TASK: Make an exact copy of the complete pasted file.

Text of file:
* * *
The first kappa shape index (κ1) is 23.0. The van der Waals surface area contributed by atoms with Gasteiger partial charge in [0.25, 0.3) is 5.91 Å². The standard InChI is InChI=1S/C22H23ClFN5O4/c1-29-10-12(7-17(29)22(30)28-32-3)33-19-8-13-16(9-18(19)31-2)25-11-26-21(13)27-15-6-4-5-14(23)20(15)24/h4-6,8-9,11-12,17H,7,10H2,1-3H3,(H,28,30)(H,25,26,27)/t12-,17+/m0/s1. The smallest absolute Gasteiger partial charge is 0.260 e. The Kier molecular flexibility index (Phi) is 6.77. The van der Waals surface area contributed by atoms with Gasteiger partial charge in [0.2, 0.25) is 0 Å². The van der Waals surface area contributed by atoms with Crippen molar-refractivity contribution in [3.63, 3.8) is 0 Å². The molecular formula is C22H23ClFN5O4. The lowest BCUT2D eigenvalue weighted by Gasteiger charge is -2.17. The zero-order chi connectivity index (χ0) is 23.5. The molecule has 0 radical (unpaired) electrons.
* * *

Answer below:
The first kappa shape index (κ1) is 23.0. The van der Waals surface area contributed by atoms with Gasteiger partial charge in [0.25, 0.3) is 5.91 Å². The standard InChI is InChI=1S/C22H23ClFN5O4/c1-29-10-12(7-17(29)22(30)28-32-3)33-19-8-13-16(9-18(19)31-2)25-11-26-21(13)27-15-6-4-5-14(23)20(15)24/h4-6,8-9,11-12,17H,7,10H2,1-3H3,(H,28,30)(H,25,26,27)/t12-,17+/m0/s1. The smallest absolute Gasteiger partial charge is 0.260 e. The Kier molecular flexibility index (Phi) is 6.77. The van der Waals surface area contributed by atoms with Gasteiger partial charge in [0.2, 0.25) is 0 Å². The van der Waals surface area contributed by atoms with Crippen molar-refractivity contribution in [3.63, 3.8) is 0 Å². The molecular formula is C22H23ClFN5O4. The lowest BCUT2D eigenvalue weighted by Gasteiger charge is -2.17. The zero-order chi connectivity index (χ0) is 23.5. The molecule has 0 radical (unpaired) electrons.